HAL 9000 is the advanced computer from Arthur C Clarke’s movie “2001: A Space Odyssey”. In that movie, the computer, integral part of the space ship Discovery, becomes self-aware and sentient. You can imagine that things get pretty interesting and intense after that event takes place.
iStill is upgrading its advanced computer systems, in order to make running your distillery easier again. Don’t worry, our new computer won’t become self-aware or sentient any time soon, but it does have some clever and helpful tricks up it’s sleeve!
HAL 9000 in “2001: A Space Odyssey” …
Distilling as a process
Distilling usually is a process, involving mashing (converting starch to fermentable sugars), fermentation (turning sugars to alcohol while creating flavors), and distillation. And since a chain is only as strong as its weakest link, making sure that all process steps are performed to perfection is adamant.
Distilling is a process …
The iStills (when properly specced) can mash, ferment, and distill. One computer helps check and regulate what goes on during each step of the alcohol and flavor production process. We also produce stand-alone and specialized mashers and fermenters. Again, one computer regulates the mashing procedure or fermentation.
So … what does iStill’s HAL 9000 bring to the market? Basically this: Central Distillery Management.
Central Distillery Management
iStill’s HAL 9000 is a new option, that allows you to centrally manage your distillery. By adding HAL 9000 to your iStill 2000 or iStill 5000, you can now use that unit to manage up to five additional iStills Mashers and/or Fermenters.
The additional equipment can be run centrally from the unit equipped with HAL 9000. Or remotely, from your computer or tablet, via WiFi or an ethernet cable. Remote as in away from the distillery.
The HAL 9000 option can be added to the iStills 2000 and 5000. It comes as an extra module in the PLC box at the rear of the unit. Included is a bigger (wider) and more advanced full-color touch screen, and a new user interface.
HAL 9000 gives you:
Central Distillery Management …
The HAL 9000 option adds EUR 10.000,- to your investment. It can be ordered immediately. We are currently uploading this option to the online iStill Design Center. It will be online in just a few days. If you can’t wait, please just send us an email.
Example of HAL 9000’s new screen and user interface …
There is virtue in silence. Personally and professionally. On a personal level, I hate loud noises. As a still designer and manufacturer, I don’t like noise either. This iStill Blog post is about what I think of noisy stills and why I don’t like them.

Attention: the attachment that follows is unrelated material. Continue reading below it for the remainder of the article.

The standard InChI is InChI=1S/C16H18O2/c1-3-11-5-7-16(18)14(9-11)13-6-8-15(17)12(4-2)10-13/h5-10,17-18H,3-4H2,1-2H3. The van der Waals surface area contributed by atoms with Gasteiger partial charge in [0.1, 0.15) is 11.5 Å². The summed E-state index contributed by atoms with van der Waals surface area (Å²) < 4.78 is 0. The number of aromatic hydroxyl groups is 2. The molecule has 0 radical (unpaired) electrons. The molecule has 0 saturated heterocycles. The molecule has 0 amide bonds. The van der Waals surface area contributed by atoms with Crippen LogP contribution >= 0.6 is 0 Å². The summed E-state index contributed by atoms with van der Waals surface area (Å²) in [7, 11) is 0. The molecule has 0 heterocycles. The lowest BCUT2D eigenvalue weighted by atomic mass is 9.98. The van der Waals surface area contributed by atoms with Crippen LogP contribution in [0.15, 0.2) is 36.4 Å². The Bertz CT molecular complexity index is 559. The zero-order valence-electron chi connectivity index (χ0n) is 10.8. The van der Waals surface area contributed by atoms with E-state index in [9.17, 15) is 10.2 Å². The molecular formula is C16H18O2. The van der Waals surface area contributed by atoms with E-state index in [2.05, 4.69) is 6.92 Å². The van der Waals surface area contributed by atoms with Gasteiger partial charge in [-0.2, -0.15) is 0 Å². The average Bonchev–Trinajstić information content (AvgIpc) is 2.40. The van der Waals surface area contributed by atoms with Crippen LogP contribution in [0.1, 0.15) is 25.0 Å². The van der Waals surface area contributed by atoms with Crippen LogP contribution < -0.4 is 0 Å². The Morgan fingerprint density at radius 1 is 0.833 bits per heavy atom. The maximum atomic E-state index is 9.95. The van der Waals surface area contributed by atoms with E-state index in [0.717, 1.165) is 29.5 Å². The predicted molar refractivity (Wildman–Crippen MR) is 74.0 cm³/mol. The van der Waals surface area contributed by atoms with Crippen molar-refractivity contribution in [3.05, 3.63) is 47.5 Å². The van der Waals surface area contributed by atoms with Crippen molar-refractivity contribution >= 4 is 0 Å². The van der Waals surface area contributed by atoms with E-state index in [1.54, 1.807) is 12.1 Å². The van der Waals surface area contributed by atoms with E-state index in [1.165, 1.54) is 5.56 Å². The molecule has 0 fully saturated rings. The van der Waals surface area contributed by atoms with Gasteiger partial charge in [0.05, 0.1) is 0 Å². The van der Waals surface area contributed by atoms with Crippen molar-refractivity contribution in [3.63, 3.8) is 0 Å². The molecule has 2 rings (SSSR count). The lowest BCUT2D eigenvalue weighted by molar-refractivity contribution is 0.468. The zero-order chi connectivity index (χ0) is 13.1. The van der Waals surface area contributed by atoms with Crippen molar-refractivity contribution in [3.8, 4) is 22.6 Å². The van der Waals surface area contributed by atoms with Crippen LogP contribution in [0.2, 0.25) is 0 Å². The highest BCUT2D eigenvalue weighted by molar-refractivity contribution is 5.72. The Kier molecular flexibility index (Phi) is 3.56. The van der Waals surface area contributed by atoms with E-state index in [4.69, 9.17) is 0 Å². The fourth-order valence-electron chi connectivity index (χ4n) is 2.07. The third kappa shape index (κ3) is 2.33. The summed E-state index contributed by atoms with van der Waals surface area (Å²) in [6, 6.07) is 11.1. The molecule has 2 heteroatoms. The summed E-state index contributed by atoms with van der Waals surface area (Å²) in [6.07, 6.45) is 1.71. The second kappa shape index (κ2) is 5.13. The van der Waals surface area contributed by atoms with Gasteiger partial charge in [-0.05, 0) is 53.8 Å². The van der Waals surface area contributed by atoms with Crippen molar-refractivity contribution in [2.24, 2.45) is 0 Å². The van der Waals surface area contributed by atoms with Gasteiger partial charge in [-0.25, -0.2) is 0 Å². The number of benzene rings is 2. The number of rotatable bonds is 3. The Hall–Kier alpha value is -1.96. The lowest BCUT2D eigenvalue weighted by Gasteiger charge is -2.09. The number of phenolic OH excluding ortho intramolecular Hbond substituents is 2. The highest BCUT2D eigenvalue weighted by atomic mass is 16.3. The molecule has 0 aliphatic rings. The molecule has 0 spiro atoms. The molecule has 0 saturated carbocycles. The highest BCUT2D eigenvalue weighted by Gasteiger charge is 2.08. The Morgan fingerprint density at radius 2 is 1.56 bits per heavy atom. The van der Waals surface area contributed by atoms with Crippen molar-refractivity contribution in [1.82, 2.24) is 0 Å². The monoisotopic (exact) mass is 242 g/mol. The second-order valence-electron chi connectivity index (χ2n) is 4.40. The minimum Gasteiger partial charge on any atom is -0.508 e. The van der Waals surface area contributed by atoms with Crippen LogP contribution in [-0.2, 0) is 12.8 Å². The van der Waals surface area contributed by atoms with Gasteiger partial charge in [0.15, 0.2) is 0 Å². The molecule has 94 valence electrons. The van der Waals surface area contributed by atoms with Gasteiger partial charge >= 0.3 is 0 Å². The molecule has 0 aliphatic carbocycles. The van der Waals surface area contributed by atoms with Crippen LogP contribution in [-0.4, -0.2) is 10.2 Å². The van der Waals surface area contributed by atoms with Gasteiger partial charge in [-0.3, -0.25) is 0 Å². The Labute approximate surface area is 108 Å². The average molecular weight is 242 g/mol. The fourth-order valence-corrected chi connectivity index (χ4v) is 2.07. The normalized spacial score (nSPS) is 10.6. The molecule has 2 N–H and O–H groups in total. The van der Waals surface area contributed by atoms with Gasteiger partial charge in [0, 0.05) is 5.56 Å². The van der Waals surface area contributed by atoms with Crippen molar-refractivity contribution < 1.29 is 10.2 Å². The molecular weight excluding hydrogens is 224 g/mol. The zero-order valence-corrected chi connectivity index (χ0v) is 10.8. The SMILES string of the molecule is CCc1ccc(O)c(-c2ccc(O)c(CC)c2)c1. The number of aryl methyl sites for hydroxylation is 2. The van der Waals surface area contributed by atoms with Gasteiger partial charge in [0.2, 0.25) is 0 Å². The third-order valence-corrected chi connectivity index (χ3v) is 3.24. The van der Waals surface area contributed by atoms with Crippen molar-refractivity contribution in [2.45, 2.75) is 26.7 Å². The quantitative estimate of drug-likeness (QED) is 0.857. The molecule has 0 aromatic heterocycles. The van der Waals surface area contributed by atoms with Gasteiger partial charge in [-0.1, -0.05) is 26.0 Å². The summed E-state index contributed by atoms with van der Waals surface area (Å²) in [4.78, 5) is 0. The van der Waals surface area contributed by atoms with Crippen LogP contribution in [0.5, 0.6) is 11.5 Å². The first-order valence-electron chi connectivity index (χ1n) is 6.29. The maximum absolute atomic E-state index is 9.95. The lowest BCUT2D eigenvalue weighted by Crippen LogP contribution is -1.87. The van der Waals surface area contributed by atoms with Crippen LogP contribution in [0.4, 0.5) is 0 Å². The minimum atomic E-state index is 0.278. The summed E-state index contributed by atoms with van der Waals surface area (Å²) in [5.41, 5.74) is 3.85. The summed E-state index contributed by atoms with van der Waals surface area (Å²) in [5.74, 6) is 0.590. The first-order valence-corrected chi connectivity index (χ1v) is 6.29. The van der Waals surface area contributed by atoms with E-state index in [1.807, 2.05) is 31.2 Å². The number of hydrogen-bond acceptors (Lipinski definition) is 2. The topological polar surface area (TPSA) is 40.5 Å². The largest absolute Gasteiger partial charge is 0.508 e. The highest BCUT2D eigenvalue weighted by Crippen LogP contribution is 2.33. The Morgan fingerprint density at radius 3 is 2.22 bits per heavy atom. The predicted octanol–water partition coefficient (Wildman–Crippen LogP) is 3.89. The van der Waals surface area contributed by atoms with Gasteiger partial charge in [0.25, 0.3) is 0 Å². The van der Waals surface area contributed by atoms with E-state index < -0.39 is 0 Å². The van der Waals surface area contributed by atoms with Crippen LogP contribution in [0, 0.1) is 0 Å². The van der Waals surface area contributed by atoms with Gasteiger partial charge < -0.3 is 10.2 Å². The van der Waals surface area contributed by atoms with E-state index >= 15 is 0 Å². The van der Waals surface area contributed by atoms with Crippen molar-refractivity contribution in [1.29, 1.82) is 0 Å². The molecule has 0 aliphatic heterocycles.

From an engineering perspective, noise is not a good thing. Unless you are a sound engineer, probably.
In general, when we compare two equal-purposed machines, it is the one making the most noise, while performing its major functions, that is less well put together. Whether it is the original design specifications, the fabrication, assembly, or all these combined, a machine creating increased noise levels indicates something is amiss. This is so, because noise production, in a machine, is the result of either friction or bumping. And both friction and bumping are the result of the constituent parts of that machine touching, meeting or cooperating badly instead of perfectly.
Noise levels, therefore, are a great indicator of the accuracy and precision with which a machine is designed and put together. If design and manufacturing precision is low, more bumping and friction takes place. Bumping and friction leads to enlarged wear & tear as well as to increased noise levels. A noisier machine indicates higher wear & tear, just as that higher wear & tear is the result of sub-optimal design and fabrication processes, of that machine. Like this:
Sub-optimal build => more bumping & friction => high wear & tear => higher noise levels
The opposite is also true. The better a machine is designed, and the more precisely and accurately it is manufactured, the smaller the tolerances. Small tolerances lead to less bumping and friction, resulting in lower wear & tear, and lower associated noise levels. Like this:
Precision build => less bumping & friction => lower wear & tear => lower noise levels
iStill and others
Given the above, noise levels matter. Low noise level stills have limited bumping and friction, resulting in lower wear & tear. A low noise level still can be defined as a precision-build tool. High noise level stills indicate higher levels of bumping and friction, inevitably resulting in higher wear & tear.
Even though there are no specific industry definitions on what noise levels are bad, mediocre, or good, it is possible to investigate and compare how different stills perform. And that is exactly what we will do in the remainder of this paragraph:
The iStill 2000 is the quietest still on the market …
Translating decibels into loudness
So it becomes clear: the iStill is the quietest quality still out there. But how does 51 DB compare to 62 DB or 80 DB? Let’s translate decibels into loudness:
From decibels to loudness …
iStills are the most silent stills on the market. A testimony of how well-designed, well-engineered, and well-manufactured they are.
Two other esteemed and well-established still manufacturers score significantly higher on noise production than iStill does.
By their precision-engineering iStills not only limit wear & tear, they also create a safe and sound (pun intended) working environment for you and your staff.
Another busy day, here, at iStill HQ in the Netherlands. We just put five stills on transport. Here is an overview:
Pictures? Here we go:
In goes the iStill 5000 …
Next? The iStill Mini and two iStills 500 …
With the iStill 2000 added, the truck is basically full …
Definition and advantages
The Swiss Army Knife is a compact pen knife with multiple blades and tools. The advantages of a Swiss Army Knife are fourfold: